Young wolfdogs can make a wonderful companion for the right person that has an energetic, outdoor lifestyle, but don’t forget those wonderful, older woofers that are happy to go for walks and just be with you. They are often easier and better to start off with if you have never had the pleasure of owning a wolfdog. Educate yourself on the ways of wolves and wolfdogs before you decide to adopt one. Working with a Wolfdog Rescue Group is beneficial as most will help to make a good match for you and your family. Decide if you have the patience and time to teach a new wolfdog to trust and bond with you. The more time you spend with them, the quicker they will adjust to their new home. Leaving them alone for many hours in a back yard will only make the transition take longer, and it will be more difficult for you to attain the results you wish to have. Be sure that all members of your family, and anyone who will be caring for your wolfdog, have been trained in how to handle this breed. Big hugs, leaning over the dog, or putting a face in the dog’s face can often result in unwanted aggression. These postures are dominant body language and challenge the dog to react [fight or flight]. Children must be supervised at all times and taught to be calm and assertive, and to always pet under the chin and on chest. Remember, dogs "talk" with their teeth, and a warning nip can lead to euthanization if one doesn't understand their language. Too many times the situation could have been avoided with adult monitoring, proper guidance, rules and boundaries!



Develop a routine so the new wolfdog can establish a comfort level with all the new changes. Feeding times [twice a day for medium and large adult dogs] and walks should be at the same time every day for the first few months. Routine helps dispel anxiety in the beginning as things become more familiar to him. Later [months later] after the wolfdog is adjusted to your lifestyle, start changing your routine gradually. This helps the dog to become more flexible, preventing upset if your routine changes unexpectedly.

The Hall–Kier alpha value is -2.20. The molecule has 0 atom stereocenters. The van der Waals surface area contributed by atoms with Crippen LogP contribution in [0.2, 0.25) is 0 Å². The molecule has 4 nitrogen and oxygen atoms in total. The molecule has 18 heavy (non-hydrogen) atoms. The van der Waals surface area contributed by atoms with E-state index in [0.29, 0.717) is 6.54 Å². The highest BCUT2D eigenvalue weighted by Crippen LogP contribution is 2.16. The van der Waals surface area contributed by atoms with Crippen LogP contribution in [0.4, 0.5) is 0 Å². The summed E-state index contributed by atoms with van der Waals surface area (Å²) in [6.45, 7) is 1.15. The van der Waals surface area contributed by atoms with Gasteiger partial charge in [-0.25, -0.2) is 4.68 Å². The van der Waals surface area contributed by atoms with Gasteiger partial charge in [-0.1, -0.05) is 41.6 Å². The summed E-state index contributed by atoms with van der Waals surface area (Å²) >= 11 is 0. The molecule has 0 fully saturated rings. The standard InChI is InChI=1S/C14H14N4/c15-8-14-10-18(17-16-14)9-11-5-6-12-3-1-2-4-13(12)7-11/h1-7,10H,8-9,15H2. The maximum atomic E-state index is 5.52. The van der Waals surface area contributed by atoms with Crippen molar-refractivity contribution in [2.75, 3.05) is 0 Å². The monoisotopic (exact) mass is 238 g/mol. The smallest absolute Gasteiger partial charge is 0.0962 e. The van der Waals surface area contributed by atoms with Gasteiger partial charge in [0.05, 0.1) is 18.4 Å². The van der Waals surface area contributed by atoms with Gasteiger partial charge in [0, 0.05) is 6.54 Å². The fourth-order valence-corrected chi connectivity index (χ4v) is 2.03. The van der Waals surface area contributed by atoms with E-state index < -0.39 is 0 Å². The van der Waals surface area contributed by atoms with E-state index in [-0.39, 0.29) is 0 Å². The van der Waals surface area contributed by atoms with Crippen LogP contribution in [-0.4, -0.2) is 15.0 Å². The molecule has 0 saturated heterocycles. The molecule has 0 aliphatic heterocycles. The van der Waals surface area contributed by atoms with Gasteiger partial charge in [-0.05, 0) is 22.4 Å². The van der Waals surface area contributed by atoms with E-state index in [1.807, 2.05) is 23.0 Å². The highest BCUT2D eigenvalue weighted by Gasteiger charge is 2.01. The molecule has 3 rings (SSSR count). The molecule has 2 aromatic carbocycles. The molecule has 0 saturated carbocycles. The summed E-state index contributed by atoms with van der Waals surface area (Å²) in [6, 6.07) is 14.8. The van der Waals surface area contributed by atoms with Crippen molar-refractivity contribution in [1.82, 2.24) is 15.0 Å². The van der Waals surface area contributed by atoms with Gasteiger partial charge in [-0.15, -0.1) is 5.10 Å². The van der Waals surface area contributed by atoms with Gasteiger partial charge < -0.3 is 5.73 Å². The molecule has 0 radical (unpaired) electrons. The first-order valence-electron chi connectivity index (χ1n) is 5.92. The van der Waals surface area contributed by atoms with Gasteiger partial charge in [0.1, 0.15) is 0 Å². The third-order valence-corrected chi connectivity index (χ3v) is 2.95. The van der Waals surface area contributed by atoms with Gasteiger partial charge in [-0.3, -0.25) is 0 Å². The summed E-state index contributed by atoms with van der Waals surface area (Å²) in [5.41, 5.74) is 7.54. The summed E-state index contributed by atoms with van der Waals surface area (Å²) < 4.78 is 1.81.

When naming a new rescue, we have a rule of thumb…. If the dog has had a negative association with his name or background, we change his name … i.e. if he has been abused or neglected, often the person yelled at him using his name. If the dog has had a loving family and was happy in his previous home, and he associates his name with positive energy, we let him keep his name. It is who he is, and it may be the only familiar, comforting thing he gets to keep.


Wolfdogs are affectionate, intelligent, and communicative. They are calm yet can be very energetic. They need more of your time and energy than the average domestic canine, but when we give them what they need, they return the love tenfold, settling in nicely to become a member of your family. It sounds like a lot, and may not be for everyone, but the right person can give a wolfdog a wonderful forever home, enjoying lots of hugs and kisses for a lifetime! These people give a commitment to daily exercise, good food, and a structured lifestyle with gentle but firm discipline. It definitely takes more work and dedication than owning a Labrador!